Left Bank: Art, Passion and the Rebirth of Paris 1940-1950 by Agnes Poirier is published by Bloomsbury (£25)
When, at the end of five years of Nazi occupation, the Vichy French leader, Marshal Philippe Pètain came to trial, France’s Jewish former Prime Minister Lèon Blum called for the death penalty. “Treason,” he wrote, “is the act of selling out”, which so many had done. Terrified by the brutal onslaught of the German army, a high proportion of the French population had shrunk into collaboration during the occupation.
By contrast, the writers and artists of the Left Bank, united in the Comité des Écrivains resistance grouping, defied the iron grip of their conquerors. The Gestapo executed its leader, Jacques Décour in May 1942 but Édith Thomas, a novelist, took over the running of the organisation — whose members included such names as Albert Camus and Jean-Paul Sartre — from her flat in the 5th arrondissement. Many “disappeared”, the only evidence of which would typically be two chairs and German cigarette butts on the floor in an empty flat.
“There never were any traitors among us,” Édith Thomas recorded. Just as well. Secrecy was vital. In special danger as Jews, some young artists hid in plain sight — set designer Alexandre Trauner and composer Joseph Kosma worked under pseudonyms for the film director Marcel Carné.
Bizarrely, the RAF even air-dropped copies of verse by Left Bank poet Paul Éluard: “On the steps of death I write your name” it read, “I was born to know you, To name you, Liberty”.
Meanwhile, novelist Colette hid her young Jewish husband and the emerging actress Simone Signoret her Jewish heritage. Sartre and Simone de Beauvoir pressed on with their magazine, Les Temps Modernes. Résistants Arthur Koestler, Albert Camus, Marguerite Duras and her circle at 5 rue St Benoit were all members of the Communist party and, by the time of liberation, they were riding high in esteem.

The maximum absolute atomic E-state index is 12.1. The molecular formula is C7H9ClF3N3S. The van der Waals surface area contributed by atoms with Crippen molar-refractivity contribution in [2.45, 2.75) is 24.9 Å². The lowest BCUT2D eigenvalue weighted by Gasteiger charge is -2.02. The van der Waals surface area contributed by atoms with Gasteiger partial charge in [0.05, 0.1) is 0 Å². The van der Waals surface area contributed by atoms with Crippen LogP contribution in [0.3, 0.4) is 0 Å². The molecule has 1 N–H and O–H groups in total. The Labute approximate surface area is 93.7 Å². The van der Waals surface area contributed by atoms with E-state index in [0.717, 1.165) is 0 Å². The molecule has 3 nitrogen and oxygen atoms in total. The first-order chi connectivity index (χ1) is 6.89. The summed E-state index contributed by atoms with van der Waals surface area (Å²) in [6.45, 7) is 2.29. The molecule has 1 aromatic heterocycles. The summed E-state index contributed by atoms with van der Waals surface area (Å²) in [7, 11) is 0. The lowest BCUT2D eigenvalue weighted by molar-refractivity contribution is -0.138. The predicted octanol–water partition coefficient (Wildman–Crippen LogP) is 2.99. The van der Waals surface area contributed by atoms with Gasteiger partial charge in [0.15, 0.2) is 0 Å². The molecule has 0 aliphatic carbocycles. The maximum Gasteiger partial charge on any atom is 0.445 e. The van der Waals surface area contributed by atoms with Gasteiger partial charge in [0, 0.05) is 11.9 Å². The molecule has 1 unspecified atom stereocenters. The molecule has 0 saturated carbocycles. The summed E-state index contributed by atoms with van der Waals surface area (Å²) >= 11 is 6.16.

But then, Koestler’s best-selling book, Darkness at Noon, revealing the brutality of Stalin’s regime, swung the 1946 referendum away from the Communists, 52 per cent of voters handing the task of ruling France to the Social Democrats.
Act Two of Agnes Poirier's densely researched book switches on the post-war lights. The Left Bank survived as gloriously creative as ever — in contrast to the London that Arthur Koestler described as a “grey sick wilderness”.
Café Flore —where Picasso drank every evening — attracted artists from across the world. Aspiring writers came from the USA on a wave of education grants. Ernest Hemingway arrived on a tank at the liberation, “jumped down outside his old girlfriend’s house and shouted her name. She and her sister ran out”.
Norman Mailer and his young wife Bea fell for the Left Bank, and Mailer wrote The Naked and the Dead from his flat in St Germaine-des-Près. Art Buchwald (determined to wangle his way into a job as New York Herald Tribune correspondent) and Lionel Abel took up bohemian life — with young mistresses.
Saul Bellow hated Paris on arrival. He installed his young family on the Right Bank. But, with a working studio on the Left Bank, he soon acquired a 21-year-old blonde lover from an elite bourgeois family.
The louche and relaxed, jazzy lifestyle was a sexual playground for both sexes. As the hard right tightened its grip on America, black musicians like Miles Davis and Dizzy Gillespie found acceptance and celebration in the café culture and jazz bars.
Loaded with references, intense in scholarship, Poirier’s book tells all in dramatic detail. It would fit any bookshelf.
Anne Garvey is a freelance writer